Public Speaking Training:
I Get So Emotional
A great skill learned in your public speaking training, is to involve the
audience's emotions to get a better response. If you tug on their heart strings
a little bit you can make it happen. This is where your storytelling ability can
really pay off for you.
My friends Maggie Bedrosian and Thelma Wells are wonderful storytellers who
can take a simple set of facts and paint really detailed pictures in the minds
of their audience.
You can get an emotional response from your audience by doing more than just
telling a good story. You can ask them certain questions to involve the audience
mentally and stimulate many kinds of different emotions. "Do you remember
when you were a child and you could barely get to sleep Christmas Eve because
you just knew Santa was going to bring you toys?" This question would
stimulate good feelings in audiences where people celebrated Christmas. It would
not, however, connect so well with people who don't celebrate Christmas.
Here is another question you could ask to get them thinking, "Do you
remember doing something really bad as a child?" "What kind of
punishment did your parents give you?" These questions would cause the
audience members to remember bad feelings.
"Did you ever have a pet that died, or did you have a friend who had a
pet that died?" This question would definitely evoke sad feelings. If you
want the audience to smile, ask them this, "Can you remember the most
embarrassing thing that ever happened to you?" You will find that most
people laugh when remembering back to an embarrassing situation. One of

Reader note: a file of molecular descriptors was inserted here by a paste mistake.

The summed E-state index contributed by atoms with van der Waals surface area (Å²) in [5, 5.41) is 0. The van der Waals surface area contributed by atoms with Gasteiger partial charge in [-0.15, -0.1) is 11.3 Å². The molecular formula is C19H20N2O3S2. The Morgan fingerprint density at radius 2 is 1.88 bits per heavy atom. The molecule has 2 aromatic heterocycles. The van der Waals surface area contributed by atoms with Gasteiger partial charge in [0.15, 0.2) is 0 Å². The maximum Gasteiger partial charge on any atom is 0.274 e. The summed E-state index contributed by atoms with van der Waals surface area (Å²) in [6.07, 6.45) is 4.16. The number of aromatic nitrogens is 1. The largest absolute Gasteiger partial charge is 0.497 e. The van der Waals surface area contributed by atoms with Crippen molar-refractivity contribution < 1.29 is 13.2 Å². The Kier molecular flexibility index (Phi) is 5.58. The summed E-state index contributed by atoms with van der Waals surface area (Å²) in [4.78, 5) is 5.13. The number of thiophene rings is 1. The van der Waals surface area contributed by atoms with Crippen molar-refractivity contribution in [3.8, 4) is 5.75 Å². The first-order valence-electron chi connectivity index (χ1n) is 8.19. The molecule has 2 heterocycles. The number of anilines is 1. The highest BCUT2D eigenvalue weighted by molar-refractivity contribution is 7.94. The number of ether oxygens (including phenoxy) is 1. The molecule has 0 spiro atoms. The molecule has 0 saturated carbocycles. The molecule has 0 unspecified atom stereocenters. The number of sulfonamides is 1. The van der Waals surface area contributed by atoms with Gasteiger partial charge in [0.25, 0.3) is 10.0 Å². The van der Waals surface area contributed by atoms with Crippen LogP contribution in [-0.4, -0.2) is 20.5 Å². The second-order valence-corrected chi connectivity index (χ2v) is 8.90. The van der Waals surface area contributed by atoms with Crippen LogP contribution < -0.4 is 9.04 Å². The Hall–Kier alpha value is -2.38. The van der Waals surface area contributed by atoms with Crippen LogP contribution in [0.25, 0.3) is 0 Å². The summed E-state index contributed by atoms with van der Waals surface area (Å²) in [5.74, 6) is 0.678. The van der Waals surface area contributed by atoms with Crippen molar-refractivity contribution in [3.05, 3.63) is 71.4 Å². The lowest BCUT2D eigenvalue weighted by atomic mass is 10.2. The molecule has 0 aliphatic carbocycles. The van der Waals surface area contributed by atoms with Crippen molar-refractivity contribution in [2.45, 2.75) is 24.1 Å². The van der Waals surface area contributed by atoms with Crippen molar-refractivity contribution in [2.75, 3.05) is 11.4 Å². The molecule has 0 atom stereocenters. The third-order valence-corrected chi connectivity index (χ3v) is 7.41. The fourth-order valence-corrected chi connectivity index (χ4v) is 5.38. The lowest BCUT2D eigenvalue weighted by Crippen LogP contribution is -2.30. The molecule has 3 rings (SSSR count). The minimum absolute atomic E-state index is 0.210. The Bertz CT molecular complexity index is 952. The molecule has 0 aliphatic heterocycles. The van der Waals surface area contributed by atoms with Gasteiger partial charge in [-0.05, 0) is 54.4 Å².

the definitions of humor is tragedy separated by space and time. So in your
presentation, tell stories and ask the right questions to move the emotional
state of your audience.
There are many different emotions you can trigger in the audience just by
choosing the right words. Happiness, anger, sadness, nostalgia are just a few.
You must know your purpose for speaking to a group so that you can pick which
emotions you want to tap into. Then you can choose words to get the desired
emotional response your looking for.
Here's an example of a simple set of facts that a speaker could say to the
"There have been twelve accidents in the past year at the sharp curve
which is two miles north of Cherokee Lake on Route 657. Installation of guard
rails, warning signs, and a flashing light will cost approximately $38,000. Even though we have not balanced the budget this year, I
feel that we should appropriate money for this project. Thank you."
Here is a little different version that uses emotional appeal to get the
"On July 18th of this year John Cochran was found dead. The radio of
his car was still playing when the paramedics got to his overturned
vehicle. John's neck was broken. It was snapped when his car flipped
over an embankment. No one here knows John Cochran because he did not
live here, but he died in our neighborhood. Most of you do know of the
hairpin turn on Route 657 that has been the scene of twelve car accidents
this year alone and has injured many friends as well as strangers. We
need money to put up guardrails, signs, and a flashing light. I know
money is tight, but I hope you see fit to find the funds to remedy this
situation before the unknown John Cochran becomes one of your loved
Can you see the difference in these two appeals? The first was simply a set
of facts. Facts are important, but they rarely stimulate people to action. The
action comes when emotions get attached to believable facts. You can bet the second version of the above story would have the best
chance of securing that $38,000. Moving people to action is part of using
the skills that you learned in your public speaking training.
To create the emotional appeal in the second version of the story, words and
phrases were chosen that used emotional power. ... John Cochran was found dead.
The radio of his car was still playing ... John's neck was broken. It was
snapped ... His car flipped ... hairpin turn ... He died in our neighborhood.
All these phrases were put into the original set of facts to create the
emotional response of horror about this terribly dangerous turn.